Graft to gaffe

Graft to gaffe

VOTERS don’t hoist into office just one man but that man’s entire team of functionaries filling in key posts to keep government machinery running smoothly. So claims author and former US President Ronald Reagan’s speechwriter Peggy Noonan—a claim that falls flat and bellies up when we consider how appointments to key posts in the Philippine government turn up appointees who seem to run amok rather than smooth.

Former health department head honcho and House lawmaker Janette Garin may serve as a case in point. Her appointment to that post raised the observer’s eyebrows and blood pressure.

Indeed, Garin is a scion of Iloilo’s powerful Tupas and Garin clans but political clout is not exactly an ingredient in the capacity to craft policy for the nation’s health needs. Pundits cite that her practice as a physician did not go beyond circumcision of children, and her expertise does not cover handling a pandemic like Ebola; suspicions linger that her appointment to the health portfolio is a result of horse-trading and political payback.

The acting health department chief drew flak for what observers cite as “an irresponsible political stunt” for breaching epidemiology and bio-hazard protocol in her visit to Caballo Island next to Corregidor where 133 Filipino peacekeepers repatriated from Liberia are on a 21-day quarantine. An Ebola outbreak is flaring like a bushfire in Liberia, racking up the highest reported case counts, with new cases hitting high numbers.

Garin and AFP chief of staff Gen. Pio Catapang flew to the quarantine site and mingled with returnee soldiers from the Ebola-wracked nation. Both wore no protective suits. They insist that chances of getting infected by the deadly Ebola virus—which can be transmitted via human contact, including handshakes– were too improbable.

Garin insists that she had talked with WHO experts before undertaking the Caballo Island visit with Catapang.

It turned out that two of the peacekeepers, as reports have it, turned sick and were diagnosed as ill from malaria, which exhibits symptoms similar to Ebola.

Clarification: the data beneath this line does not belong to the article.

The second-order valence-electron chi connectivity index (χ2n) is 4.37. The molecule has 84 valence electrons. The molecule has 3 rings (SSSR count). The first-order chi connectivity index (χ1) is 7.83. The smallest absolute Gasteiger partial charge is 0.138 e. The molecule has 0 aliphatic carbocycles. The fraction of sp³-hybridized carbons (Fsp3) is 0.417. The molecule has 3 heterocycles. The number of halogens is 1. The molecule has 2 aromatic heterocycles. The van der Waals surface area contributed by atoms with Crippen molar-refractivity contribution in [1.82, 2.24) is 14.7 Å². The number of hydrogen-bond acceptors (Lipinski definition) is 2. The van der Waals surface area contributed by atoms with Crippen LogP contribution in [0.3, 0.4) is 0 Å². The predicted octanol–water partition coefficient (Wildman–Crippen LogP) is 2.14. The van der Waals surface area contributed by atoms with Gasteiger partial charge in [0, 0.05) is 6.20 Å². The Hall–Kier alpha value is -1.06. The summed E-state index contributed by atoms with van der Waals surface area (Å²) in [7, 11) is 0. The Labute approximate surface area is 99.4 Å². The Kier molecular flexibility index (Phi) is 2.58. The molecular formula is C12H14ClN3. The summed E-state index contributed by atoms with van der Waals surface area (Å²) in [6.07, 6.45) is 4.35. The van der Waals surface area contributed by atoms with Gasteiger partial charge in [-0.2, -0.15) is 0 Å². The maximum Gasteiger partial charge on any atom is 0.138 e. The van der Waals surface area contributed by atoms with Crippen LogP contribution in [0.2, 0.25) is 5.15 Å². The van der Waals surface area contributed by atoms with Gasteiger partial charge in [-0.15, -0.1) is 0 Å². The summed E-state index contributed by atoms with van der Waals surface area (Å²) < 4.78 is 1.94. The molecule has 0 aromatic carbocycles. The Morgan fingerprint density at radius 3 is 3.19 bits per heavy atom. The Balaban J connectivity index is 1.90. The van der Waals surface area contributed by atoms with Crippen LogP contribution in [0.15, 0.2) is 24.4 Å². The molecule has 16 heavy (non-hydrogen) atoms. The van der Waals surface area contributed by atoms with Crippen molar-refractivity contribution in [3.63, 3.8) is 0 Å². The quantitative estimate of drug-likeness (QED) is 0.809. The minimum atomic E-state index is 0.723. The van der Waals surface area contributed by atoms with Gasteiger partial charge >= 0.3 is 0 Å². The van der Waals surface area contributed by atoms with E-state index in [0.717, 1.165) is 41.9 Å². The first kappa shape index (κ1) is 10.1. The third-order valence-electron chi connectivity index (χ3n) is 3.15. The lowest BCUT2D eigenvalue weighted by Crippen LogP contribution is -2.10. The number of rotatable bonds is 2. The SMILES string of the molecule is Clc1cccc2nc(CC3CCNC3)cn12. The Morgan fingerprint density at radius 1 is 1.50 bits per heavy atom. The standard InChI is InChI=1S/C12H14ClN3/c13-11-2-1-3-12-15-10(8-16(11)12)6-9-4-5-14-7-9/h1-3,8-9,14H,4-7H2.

After that incursion into the quarantine area, Catapang was seen by television viewers shaking hands with the President during the defense department’s anniversary rites and Aquino’s Singapore send-off. Laymen can never tell if a contagion had spread—but we can see within 21 days which Ebola symptoms manifest.

Epidemic aside, Garin also needs to get a clean bill of health from graft complaints that hound her. Say, the Department of Justice has been dragging its feet on the P5-billion siphoned off the state-owned pork conduit National Agribusiness Corp. (Nabcor) to bankroll the poll bid of at least 10 House of Representatives lawmakers in the 2007 midterm elections. Malacañang padlocked Nabcor in April this year.

The 10 lawmakers were former allies of former President Gloria Macapagal Arroyo. Like snakes shedding outgrown skin, they changed loyalties after B.S. Aquino 3rd took the presidency in Malacañang; the lawmakers joined the Liberal Party.

The ghost of that past P5-billion anomaly has returned to haunt the present. Garin (Iloilo, 1st district, three terms) became DOH officer-in-charge following a shady P833.67-million procurement of anti-pneumonia vaccines in 2012– allegedly against the recommendation of the World Health Organization (WHO) and other global health experts.

In March 2014, erstwhile Nabcor vice-president for finance Rhodora Mendoza and general services supervisor Victor Cacal blew the lid on the P5-billion anomaly. In an affidavit submitted to the National Bureau of Investigation, Mendoza claimed that she personally delivered to Garin and nine other politicians P1 million each during the 2007 elections when the DOH official was still representative of Iloilo’s first district. The money was taken from a P105-million budget, supposedly for Nabcor“technical studies.”

Those “technical studies for rice, corn, vegetables, poultry, processed foods, etc.” had not been conducted– Nabcor employees were required to turn up the necessary paperwork to make it appear that the P105 million was spent for such studies.

Thus far, Mendoza and Cacal have yet to provide the paper trail where the rest of the P5-billion went, citing in their complaint filed with the NBI that “even the ledger containing the bank accounts where the commissions were deposited was annexed to the complaint.”

As for Garin’s other gaffe, observers are waiting for 21 days to lapse, just to see if she might have turned into a carrier of a virulent disease. (ai/mtvn)

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